• If you choose to use a marinade, place your steak in a bowl or resealable plastic bag and add the marinade. Use enough marinade to cover the meat completely or and be sure to turn the steak a few times while marinating. Your marinade recipe should tell you how long to marinate your flank steak. For the sake of food safety, always refrigerate the meat while marinating. Before cooking, remove your flank steak from the marinade and allow excess marinade to drain away.
  • If you do not want to marinate your flank steak, you may still want to season it; we recommend Kansas City Steak Original Steak Seasoning.
  • Set oven for broil and preheat 10 minutes. During broiling, the door of an electric oven should be left ajar; the door of a gas oven should remain closed.
  • Place flank steak on the rack of a broiler pan. Position broiler pan in oven so that the surface of the beef is 3 to 4 inches from the heat. Broil to desired doneness; use the chart below to determine how long to cook flank steak under the broiler.
  • For the perfect medium-rare flank steak, broil in the oven for 11-14 minutes, turning about 1 minute before the halfway point. A meat thermometer should read 130°F.
  • Rest your flank steak for 5 minutes before serving, covering lightly with foil. The temperature of the meat will continue to rise about 5°F during this time (this is called "carryover cooking"). The final temperature will read 135°F.
  • Resting flank steak is also important because the heat of cooking pulls the juices in the meat toward the surface; if you slice into it immediately after cooking, those flavorful juices will end up on your plate, not in your flank steak. Allowing the steak to rest will give the juices time to sink back in and throughout the meat, keeping it moist and flavorful.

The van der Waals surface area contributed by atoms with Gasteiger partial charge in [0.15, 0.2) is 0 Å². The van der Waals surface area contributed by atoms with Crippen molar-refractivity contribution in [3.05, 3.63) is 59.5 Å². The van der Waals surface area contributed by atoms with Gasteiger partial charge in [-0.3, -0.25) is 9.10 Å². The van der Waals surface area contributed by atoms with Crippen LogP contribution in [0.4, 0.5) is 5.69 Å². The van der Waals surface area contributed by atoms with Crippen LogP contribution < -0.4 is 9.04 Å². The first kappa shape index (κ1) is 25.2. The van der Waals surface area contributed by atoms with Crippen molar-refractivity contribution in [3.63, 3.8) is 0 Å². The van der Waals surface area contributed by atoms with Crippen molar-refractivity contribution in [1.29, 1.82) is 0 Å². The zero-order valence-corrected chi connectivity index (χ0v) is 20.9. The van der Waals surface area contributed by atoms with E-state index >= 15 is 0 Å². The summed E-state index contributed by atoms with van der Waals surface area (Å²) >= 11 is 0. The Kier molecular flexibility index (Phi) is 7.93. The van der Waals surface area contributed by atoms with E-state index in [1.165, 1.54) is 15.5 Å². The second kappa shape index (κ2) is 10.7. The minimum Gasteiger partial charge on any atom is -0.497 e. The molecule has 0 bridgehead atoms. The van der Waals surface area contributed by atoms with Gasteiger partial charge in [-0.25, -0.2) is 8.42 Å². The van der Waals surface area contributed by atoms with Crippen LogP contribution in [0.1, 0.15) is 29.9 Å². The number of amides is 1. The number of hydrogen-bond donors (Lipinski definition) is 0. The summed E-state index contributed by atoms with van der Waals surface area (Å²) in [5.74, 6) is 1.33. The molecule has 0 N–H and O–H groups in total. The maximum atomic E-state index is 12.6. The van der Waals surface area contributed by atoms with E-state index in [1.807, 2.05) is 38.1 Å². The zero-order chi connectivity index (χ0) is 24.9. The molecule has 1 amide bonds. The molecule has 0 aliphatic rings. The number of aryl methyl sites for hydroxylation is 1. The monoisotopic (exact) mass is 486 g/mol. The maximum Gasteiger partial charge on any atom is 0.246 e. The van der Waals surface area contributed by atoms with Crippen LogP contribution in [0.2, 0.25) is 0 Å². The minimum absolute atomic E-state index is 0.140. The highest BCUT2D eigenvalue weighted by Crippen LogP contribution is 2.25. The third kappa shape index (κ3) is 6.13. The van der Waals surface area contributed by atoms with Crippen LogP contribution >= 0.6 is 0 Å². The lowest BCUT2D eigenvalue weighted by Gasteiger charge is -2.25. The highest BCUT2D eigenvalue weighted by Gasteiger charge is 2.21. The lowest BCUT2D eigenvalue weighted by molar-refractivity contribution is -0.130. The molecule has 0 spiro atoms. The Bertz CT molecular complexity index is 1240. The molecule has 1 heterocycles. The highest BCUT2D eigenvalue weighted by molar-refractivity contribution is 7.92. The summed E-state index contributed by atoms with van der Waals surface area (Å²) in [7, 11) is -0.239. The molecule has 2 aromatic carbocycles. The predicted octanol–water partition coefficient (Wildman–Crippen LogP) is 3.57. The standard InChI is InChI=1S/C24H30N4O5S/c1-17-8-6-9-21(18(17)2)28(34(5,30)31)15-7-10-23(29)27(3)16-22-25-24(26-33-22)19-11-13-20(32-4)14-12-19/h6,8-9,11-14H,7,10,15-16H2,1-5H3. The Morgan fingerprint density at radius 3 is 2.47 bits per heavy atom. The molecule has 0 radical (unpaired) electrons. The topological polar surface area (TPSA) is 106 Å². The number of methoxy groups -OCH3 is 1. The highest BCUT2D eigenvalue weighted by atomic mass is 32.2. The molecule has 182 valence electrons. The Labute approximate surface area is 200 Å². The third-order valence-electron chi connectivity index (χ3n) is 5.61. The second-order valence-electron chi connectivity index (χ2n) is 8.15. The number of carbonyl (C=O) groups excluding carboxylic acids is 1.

• Make sure your carving knife is sharp (See our Expert Tips for How to Sharpen a Knife and Expert tips for How to Carve a Steak).
  • Take a good look at your flank steak and note which direction the fibers are running. Slide your knife back and forth across those fibers - across the grain - cutting your flank steak into slices. Keep each slice no more than 1/4" thick.
  • To make each bite extra tender, hold your knife blade at a 45° angle; this is called "cutting on the bias." Cutting against the grain this way exposes more surface area in each fiber and keeps the fibers from being stacked directly on top of each other in each slice of meat, further weakening the bonds that hold them together.

Pan-Seared Whole Flank Steak on the Stove

  • Be sure your flank steak is completely thawed.
  • Flank steak is a terrific cut for marinating. If you have a marinade recipe you would like to use, it's best to wait until your flank steak is thawed. Marinating while defrosting can make the surface texture of the meat mushy.
  • If you choose to use a marinade, place your steak in a bowl or resealable plastic bag and add the marinade. Use enough marinade to cover the meat completely or and be sure to turn the steak a few times while marinating. Your marinade recipe should tell you how long to marinate your flank steak. For the sake of food safety, always refrigerate the meat while marinating. Before cooking, remove your flank steak from the marinade and allow excess marinade to drain away.
  • If you do not want to marinate your flank steak, you may still want to season it; we recommend Kansas City Steak Original Steak Seasoning.
  • Heat a heavy skillet or cast-iron skillet over high heat until hot, for about 5 minutes. A very hot pan delivers the best sear.
  • Add a 1-2 tablespoons of vegetable oil or butter to skillet (enough to coat the bottom) and immediately place flank steak in the hot skillet.
  • For the perfect medium-rare flank steak, sear in a skillet for 12-13 minutes, turning about 1 minute before the halfway point. A meat thermometer should read 130°F.
  • Rest your flank steak for 5 minutes before serving, covering lightly with foil. The temperature of the meat will continue to rise about 5°F during this time (this is called "carryover cooking"). The final temperature will read 135°F.
  • Resting flank steak is also important because the heat of cooking pulls the juices in the meat toward the surface; if you slice into it immediately after cooking, those flavorful juices will end up on your plate, not in your flank steak. Allowing the steak to rest will give the juices time to sink back in and throughout the meat, keeping it moist and flavorful.